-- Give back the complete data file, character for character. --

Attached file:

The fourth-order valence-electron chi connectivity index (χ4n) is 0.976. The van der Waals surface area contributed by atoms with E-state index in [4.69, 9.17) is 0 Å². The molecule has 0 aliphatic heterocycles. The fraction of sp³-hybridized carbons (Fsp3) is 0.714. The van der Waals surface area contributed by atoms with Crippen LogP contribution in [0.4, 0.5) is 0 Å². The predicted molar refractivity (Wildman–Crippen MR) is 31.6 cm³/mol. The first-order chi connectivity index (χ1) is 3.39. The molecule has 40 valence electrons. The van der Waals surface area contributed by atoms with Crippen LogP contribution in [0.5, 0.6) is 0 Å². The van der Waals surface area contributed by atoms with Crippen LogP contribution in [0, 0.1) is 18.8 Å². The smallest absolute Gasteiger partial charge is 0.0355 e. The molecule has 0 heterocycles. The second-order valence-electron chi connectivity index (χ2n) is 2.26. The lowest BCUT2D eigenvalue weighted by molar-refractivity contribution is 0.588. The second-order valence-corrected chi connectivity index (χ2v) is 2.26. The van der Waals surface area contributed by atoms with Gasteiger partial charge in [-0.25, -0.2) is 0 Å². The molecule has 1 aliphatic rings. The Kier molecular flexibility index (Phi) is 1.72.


The fourth-order valence-electron chi connectivity index (χ4n) is 0.976. The van der Waals surface area contributed by atoms with E-state index in [4.69, 9.17) is 0 Å². The molecule has 0 aliphatic heterocycles. The fraction of sp³-hybridized carbons (Fsp3) is 0.714. The van der Waals surface area contributed by atoms with Crippen LogP contribution in [0.4, 0.5) is 0 Å². The predicted molar refractivity (Wildman–Crippen MR) is 31.6 cm³/mol. The first-order chi connectivity index (χ1) is 3.39. The molecule has 40 valence electrons. The van der Waals surface area contributed by atoms with Crippen LogP contribution in [0.5, 0.6) is 0 Å². The van der Waals surface area contributed by atoms with Crippen LogP contribution in [0, 0.1) is 18.8 Å². The smallest absolute Gasteiger partial charge is 0.0355 e. The molecule has 0 heterocycles. The second-order valence-electron chi connectivity index (χ2n) is 2.26. The lowest BCUT2D eigenvalue weighted by molar-refractivity contribution is 0.588. The second-order valence-corrected chi connectivity index (χ2v) is 2.26. The van der Waals surface area contributed by atoms with Gasteiger partial charge in [-0.25, -0.2) is 0 Å². The molecule has 1 aliphatic rings. The Kier molecular flexibility index (Phi) is 1.72.